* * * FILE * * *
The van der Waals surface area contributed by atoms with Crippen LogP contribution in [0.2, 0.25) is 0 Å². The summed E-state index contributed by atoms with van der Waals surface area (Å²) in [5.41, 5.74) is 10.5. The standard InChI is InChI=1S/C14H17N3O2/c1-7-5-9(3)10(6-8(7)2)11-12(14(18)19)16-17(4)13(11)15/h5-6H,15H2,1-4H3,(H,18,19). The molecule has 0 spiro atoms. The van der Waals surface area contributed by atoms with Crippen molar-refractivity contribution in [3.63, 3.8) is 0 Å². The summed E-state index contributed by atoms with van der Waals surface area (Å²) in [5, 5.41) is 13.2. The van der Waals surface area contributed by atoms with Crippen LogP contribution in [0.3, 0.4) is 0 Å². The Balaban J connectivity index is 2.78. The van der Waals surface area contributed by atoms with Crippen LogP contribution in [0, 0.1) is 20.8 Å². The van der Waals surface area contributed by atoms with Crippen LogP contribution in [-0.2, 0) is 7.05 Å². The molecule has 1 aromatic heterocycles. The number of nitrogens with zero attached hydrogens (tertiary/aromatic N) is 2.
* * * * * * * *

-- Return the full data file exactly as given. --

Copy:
The van der Waals surface area contributed by atoms with Crippen LogP contribution in [0.2, 0.25) is 0 Å². The summed E-state index contributed by atoms with van der Waals surface area (Å²) in [5.41, 5.74) is 10.5. The standard InChI is InChI=1S/C14H17N3O2/c1-7-5-9(3)10(6-8(7)2)11-12(14(18)19)16-17(4)13(11)15/h5-6H,15H2,1-4H3,(H,18,19). The molecule has 0 spiro atoms. The van der Waals surface area contributed by atoms with Crippen molar-refractivity contribution in [3.63, 3.8) is 0 Å². The summed E-state index contributed by atoms with van der Waals surface area (Å²) in [5, 5.41) is 13.2. The van der Waals surface area contributed by atoms with Crippen LogP contribution in [0.3, 0.4) is 0 Å². The Balaban J connectivity index is 2.78. The van der Waals surface area contributed by atoms with Crippen LogP contribution in [0, 0.1) is 20.8 Å². The van der Waals surface area contributed by atoms with Crippen LogP contribution in [-0.2, 0) is 7.05 Å². The molecule has 1 aromatic heterocycles. The number of nitrogens with zero attached hydrogens (tertiary/aromatic N) is 2.